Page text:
Proper function of Dmc1 in vitro and in vivo requires interactions with several meiotic accessory proteins 7,57,58. These protein factors determine regulatory mechanisms that direct the choices of Dmc1 DNA repair pathways. Biochemically, they stimulate critical steps of the recombination mechanism catalyzed by Dmc1, such as the dynamics and targeting of filament assembly on ssDNA, the choice of homologous DNA for strand invasion, and protection of Dmc1 removal from DNA by factors such as helicases. Understanding HR requires a detailed understanding of the identities and activities of these accessory proteins. Here, we present an up-to-date overview of how one of these factors, the Hop2–Mnd1 complex, stimulates Dmc1.
The MND1 gene was first described in a screen for genes with meiosis-specific expression in S. cerevisiae 59, and in the null mutant strain, cells initiate recombination, but do not form heteroduplex DNA and exhibit hyper-resected DSBs 60. This suggests that Mnd1 may be involved in strand exchange. Similarly, depletion of MCP7, the S. pombe ortholog of MND1, resulted in cell arrest in meiotic prophase, with a reduction in recombination rates 61. In higher eukaryotes, the MND1 gene is required for normal male and female fertility. For example, in mouse 41 and Arabidopsis thaliana 62,63, mutation of the MND1 gene results in normal recombination initiation, but meiotic DSBs are abnormally repaired, accompanied by aberrant chromosome synapsis. Similar to the MND1 mutant phenotype and consistent with a defect in a Hop2-dependent step during meiotic recombination, S. cerevisiae 64 and A. thaliana HOP2 deletion mutants exhibit a profound failure in meiosis, due to uniform arrest at meiosis I, with chromosomes engaged at synapsis with non-homologous partners 65. Analysis of mouse HOP2 knockout spermatocytes suggests that DSBs are created and processed, but their repair is abnormal as indicated by the accumulation of Dmc1 and Rad51 proteins at DNA repair sites 66. In sum, genetic and cellular analysis of deletion mutants in various species suggests that Hop2 and Mnd1 act in the same pathway of recombination, and the proteins have a conserved role in efficient DSB repair and normal homologous chromosome synapsis.
The functions of Hop2 and Mnd1 proteins when they act together as a complex have been studied more extensively. The functional interaction between Hop2 and Mnd1 was first suggested in studies of budding yeast, in which MND1 acts as a multi-copy suppressor of a HOP2 mutation defect in viable spore production, and these proteins co-immunoprecipitate from meiotic cell extracts 67. The cooperation between Hop2/Mnd1 and Dmc1/Rad51 is likely to be crucial in vivo. For example, in mice lacking Hop2 and/or Mnd1, progression of recombination is impaired immediately after Dmc1 and Rad51 are loaded onto the end of DSBs 41,66. Finally, in all organisms analyzed so far, HOP2 and MND1 only appear in those genomes that carry DMC1.
In vitro, Hop2 shows two distinctive activities. First, when it is incorporated into a Hop2–Mnd1 complex, it stimulates Dmc1/Rad51-promoted recombination. This appears to be a prominent activity of Hop2 that has so far been observed using purified recombinant proteins from mouse 36,68–71, budding yeast 72, fission yeast 73, and A. thaliana 74. Second, purified mouse Hop2 alone and independently of Dmc1 and Rad51 is capable of catalyzing strand invasion 41,68,69. Although this intrinsic recombinational activity of Hop2 shares mechanistic signatures characteristic of the mammalian RecA-like recombinases, it shows distinctive characteristics. For example, Hop2-mediated strand exchange does not require ATP, and, in contrast to Dmc1, joint molecules formed by Hop2 are more sensitive to mismatches and are efficiently dissociated by the branch migration protein Rad54 41. Recent work in mouse spermatocytes suggested that Hop2 may work alone as a recombinase 41. The authors reason that Dmc1 and Rad51 are inactive in the absence of the Hop2–Mnd1 complex. Therefore, deletion of Mnd1 in mouse spermatocytes leaves Hop2 as the only protein with recombinase activity. In agreement with this possibility, a proportion of Mnd1 knockout spermatocytes show a significantly high level of DSB repair (monitored by histone γ-H2AX and Dmc1/Rad51) and chromosome synapsis. Although these results indicate that DSB repair catalyzed solely by Hop2 may promote homologous chromosome pairing and synapsis, further evidence is required to demonstrate that Hop2 performs homology search and strand exchange in vivo in the absence of Dmc1 and Rad51 (i.e. analysis of Rad51−/−/Dmc1−/−/Mnd1−/− mutant spermatocytes is required).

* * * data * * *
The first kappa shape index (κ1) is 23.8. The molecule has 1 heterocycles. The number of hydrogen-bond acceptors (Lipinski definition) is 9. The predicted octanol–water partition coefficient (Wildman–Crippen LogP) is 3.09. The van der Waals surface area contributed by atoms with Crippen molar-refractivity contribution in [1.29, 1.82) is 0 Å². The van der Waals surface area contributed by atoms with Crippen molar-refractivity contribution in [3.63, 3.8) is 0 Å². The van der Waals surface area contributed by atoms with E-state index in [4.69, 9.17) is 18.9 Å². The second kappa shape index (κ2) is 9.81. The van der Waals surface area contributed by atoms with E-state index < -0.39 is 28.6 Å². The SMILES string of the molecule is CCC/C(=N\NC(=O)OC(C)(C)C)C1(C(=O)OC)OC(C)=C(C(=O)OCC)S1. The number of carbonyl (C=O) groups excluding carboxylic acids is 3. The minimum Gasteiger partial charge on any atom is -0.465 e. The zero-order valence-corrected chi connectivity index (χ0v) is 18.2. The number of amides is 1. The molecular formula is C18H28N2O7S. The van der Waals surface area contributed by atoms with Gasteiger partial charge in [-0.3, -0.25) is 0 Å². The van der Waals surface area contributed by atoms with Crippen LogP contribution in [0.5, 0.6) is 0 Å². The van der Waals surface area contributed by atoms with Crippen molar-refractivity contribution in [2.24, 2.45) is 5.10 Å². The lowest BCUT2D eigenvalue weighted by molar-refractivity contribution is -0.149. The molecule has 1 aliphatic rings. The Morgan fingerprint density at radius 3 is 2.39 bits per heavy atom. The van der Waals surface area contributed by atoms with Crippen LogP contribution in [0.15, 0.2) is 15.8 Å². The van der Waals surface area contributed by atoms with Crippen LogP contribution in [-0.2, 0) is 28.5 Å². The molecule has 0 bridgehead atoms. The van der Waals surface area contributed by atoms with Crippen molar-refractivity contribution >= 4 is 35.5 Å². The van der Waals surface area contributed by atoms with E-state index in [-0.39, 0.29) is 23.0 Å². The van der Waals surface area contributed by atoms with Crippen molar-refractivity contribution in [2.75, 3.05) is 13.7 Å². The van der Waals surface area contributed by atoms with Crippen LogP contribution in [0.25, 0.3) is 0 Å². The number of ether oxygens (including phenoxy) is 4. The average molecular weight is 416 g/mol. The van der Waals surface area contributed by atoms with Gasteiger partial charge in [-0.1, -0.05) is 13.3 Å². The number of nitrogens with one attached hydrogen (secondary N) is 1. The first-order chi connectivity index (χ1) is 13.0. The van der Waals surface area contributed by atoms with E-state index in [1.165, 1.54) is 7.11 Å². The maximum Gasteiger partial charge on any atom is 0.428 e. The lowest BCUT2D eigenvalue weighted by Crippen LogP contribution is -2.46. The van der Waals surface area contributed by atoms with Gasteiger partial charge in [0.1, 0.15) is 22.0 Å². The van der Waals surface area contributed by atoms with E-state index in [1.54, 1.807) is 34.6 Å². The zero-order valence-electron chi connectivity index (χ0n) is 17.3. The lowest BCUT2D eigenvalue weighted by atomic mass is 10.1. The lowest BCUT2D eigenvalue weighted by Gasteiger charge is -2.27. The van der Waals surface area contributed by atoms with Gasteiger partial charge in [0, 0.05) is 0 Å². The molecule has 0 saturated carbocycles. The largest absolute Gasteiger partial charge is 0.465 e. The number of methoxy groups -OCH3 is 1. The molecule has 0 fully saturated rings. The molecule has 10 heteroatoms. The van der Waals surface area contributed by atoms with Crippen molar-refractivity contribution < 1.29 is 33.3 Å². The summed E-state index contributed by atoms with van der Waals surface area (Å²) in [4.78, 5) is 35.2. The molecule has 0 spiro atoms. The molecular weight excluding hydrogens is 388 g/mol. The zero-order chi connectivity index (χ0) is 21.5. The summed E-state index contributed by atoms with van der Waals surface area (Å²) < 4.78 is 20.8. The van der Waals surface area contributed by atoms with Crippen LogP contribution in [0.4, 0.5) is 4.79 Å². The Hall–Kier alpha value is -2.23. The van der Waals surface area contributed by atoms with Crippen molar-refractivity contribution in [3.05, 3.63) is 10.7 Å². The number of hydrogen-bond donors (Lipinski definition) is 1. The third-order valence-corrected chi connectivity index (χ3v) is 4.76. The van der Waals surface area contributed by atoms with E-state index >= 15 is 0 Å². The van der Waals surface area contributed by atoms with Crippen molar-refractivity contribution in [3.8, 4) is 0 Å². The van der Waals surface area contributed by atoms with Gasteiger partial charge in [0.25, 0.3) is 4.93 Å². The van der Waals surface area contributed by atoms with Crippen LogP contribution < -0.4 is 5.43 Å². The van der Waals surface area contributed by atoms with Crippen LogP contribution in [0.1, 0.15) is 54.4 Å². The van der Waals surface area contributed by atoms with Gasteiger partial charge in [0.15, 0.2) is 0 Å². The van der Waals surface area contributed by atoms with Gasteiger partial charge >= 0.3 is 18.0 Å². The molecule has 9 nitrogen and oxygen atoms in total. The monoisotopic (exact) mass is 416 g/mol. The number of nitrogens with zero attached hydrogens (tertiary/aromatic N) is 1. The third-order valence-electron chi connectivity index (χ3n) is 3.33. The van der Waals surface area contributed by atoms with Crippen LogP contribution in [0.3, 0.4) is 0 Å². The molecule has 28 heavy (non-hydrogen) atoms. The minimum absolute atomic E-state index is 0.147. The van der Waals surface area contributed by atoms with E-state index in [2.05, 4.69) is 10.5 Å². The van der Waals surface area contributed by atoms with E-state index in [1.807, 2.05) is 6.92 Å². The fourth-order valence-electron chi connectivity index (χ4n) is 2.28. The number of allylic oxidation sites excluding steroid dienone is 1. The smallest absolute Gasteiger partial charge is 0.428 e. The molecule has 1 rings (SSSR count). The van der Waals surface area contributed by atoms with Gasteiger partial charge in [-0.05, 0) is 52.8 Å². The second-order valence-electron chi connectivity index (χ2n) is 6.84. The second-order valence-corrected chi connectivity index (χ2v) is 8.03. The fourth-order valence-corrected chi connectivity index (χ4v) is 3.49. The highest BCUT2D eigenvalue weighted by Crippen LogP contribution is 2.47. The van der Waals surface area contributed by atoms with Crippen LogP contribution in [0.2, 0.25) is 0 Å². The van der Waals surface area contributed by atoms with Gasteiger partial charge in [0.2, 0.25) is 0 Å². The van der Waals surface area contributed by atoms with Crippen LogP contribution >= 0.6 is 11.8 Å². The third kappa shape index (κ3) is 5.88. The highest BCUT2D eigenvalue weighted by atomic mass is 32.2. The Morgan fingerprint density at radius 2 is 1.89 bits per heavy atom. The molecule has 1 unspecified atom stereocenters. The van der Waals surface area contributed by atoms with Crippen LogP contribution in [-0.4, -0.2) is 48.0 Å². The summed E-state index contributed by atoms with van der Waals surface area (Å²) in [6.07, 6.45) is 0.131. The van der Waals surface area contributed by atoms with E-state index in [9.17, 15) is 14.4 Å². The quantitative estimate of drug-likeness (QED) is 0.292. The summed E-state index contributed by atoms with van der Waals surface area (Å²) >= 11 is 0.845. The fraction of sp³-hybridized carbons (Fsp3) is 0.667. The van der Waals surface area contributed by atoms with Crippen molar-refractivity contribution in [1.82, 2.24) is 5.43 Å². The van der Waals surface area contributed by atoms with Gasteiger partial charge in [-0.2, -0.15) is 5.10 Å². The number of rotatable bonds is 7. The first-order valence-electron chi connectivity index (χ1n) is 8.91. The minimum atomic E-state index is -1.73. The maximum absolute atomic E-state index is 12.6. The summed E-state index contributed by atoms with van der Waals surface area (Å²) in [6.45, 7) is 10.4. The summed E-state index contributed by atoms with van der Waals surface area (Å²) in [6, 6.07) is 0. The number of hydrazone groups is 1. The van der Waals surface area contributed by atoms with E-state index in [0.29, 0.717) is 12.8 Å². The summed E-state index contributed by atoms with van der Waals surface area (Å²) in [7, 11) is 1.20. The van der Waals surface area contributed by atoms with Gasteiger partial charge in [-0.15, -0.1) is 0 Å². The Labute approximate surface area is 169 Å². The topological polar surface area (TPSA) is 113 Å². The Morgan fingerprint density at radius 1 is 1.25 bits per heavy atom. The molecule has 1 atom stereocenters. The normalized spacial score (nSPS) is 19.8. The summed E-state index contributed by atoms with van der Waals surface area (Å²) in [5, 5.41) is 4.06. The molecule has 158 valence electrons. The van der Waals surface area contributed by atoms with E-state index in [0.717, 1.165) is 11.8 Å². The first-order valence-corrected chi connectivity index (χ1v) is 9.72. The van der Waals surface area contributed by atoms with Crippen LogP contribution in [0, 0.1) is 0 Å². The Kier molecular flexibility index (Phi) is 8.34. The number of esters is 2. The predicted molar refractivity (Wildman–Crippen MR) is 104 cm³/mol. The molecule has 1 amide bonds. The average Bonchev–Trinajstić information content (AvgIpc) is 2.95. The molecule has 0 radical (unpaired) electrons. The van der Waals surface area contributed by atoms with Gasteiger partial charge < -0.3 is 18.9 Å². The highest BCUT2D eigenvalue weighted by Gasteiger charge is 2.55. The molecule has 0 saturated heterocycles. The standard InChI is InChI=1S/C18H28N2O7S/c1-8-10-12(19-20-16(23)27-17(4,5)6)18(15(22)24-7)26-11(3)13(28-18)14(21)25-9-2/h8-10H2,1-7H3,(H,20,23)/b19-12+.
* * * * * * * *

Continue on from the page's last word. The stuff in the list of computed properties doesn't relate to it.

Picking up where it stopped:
In the context of Hop2 functions, a possible mode of action for the Mnd1 protein has been revealed, as interaction of Mnd1 with Hop2 down-regulates the D-loop formation activity of Hop2. Interestingly, Mnd1 inhibits the recombinase activity of Hop2, and, when incorporated into the Hop2–Mnd1 complex, promotes strand invasion mediated by Dmc1 and Rad51. It is proposed that Mnd1 works by producing changes in the biochemical properties and oligomerization state of Hop2. These changes result in a new molecular interface in the Hop2–Mnd1 complex that is responsible for Hop2-Mnd1 interaction and stimulation of the Dmc1 and Rad51 recombinases 68.